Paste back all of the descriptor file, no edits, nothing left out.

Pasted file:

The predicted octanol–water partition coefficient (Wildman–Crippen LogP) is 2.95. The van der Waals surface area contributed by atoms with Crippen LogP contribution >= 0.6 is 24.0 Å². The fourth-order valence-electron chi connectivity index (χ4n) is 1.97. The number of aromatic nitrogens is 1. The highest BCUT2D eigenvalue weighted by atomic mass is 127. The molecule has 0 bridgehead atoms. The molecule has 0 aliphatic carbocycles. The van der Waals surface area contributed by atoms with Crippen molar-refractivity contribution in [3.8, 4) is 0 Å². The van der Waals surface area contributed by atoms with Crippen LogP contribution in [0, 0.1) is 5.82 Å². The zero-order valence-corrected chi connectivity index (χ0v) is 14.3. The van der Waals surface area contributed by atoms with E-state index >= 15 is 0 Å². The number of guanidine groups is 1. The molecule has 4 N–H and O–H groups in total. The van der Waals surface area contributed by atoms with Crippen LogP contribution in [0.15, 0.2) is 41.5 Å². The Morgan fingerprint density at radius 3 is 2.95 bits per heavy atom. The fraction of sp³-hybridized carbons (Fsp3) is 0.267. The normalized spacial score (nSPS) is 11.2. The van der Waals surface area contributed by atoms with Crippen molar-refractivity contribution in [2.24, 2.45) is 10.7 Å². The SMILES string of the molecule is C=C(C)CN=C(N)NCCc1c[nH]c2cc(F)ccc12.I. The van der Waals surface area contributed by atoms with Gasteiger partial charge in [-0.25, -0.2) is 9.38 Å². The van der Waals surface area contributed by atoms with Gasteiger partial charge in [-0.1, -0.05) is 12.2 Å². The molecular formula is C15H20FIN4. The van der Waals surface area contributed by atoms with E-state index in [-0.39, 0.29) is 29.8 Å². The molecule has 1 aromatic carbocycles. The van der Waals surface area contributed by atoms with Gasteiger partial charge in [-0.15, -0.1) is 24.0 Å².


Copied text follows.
The predicted octanol–water partition coefficient (Wildman–Crippen LogP) is 2.95. The van der Waals surface area contributed by atoms with Crippen LogP contribution >= 0.6 is 24.0 Å². The fourth-order valence-electron chi connectivity index (χ4n) is 1.97. The number of aromatic nitrogens is 1. The highest BCUT2D eigenvalue weighted by atomic mass is 127. The molecule has 0 bridgehead atoms. The molecule has 0 aliphatic carbocycles. The van der Waals surface area contributed by atoms with Crippen molar-refractivity contribution in [3.8, 4) is 0 Å². The van der Waals surface area contributed by atoms with Crippen LogP contribution in [0, 0.1) is 5.82 Å². The zero-order valence-corrected chi connectivity index (χ0v) is 14.3. The van der Waals surface area contributed by atoms with E-state index >= 15 is 0 Å². The number of guanidine groups is 1. The molecule has 4 N–H and O–H groups in total. The van der Waals surface area contributed by atoms with Crippen LogP contribution in [0.15, 0.2) is 41.5 Å². The Morgan fingerprint density at radius 3 is 2.95 bits per heavy atom. The fraction of sp³-hybridized carbons (Fsp3) is 0.267. The normalized spacial score (nSPS) is 11.2. The van der Waals surface area contributed by atoms with Crippen molar-refractivity contribution in [2.24, 2.45) is 10.7 Å². The SMILES string of the molecule is C=C(C)CN=C(N)NCCc1c[nH]c2cc(F)ccc12.I. The van der Waals surface area contributed by atoms with Gasteiger partial charge in [-0.25, -0.2) is 9.38 Å². The van der Waals surface area contributed by atoms with Gasteiger partial charge in [-0.1, -0.05) is 12.2 Å². The molecular formula is C15H20FIN4. The van der Waals surface area contributed by atoms with E-state index in [-0.39, 0.29) is 29.8 Å². The molecule has 1 aromatic carbocycles. The van der Waals surface area contributed by atoms with Gasteiger partial charge in [-0.15, -0.1) is 24.0 Å².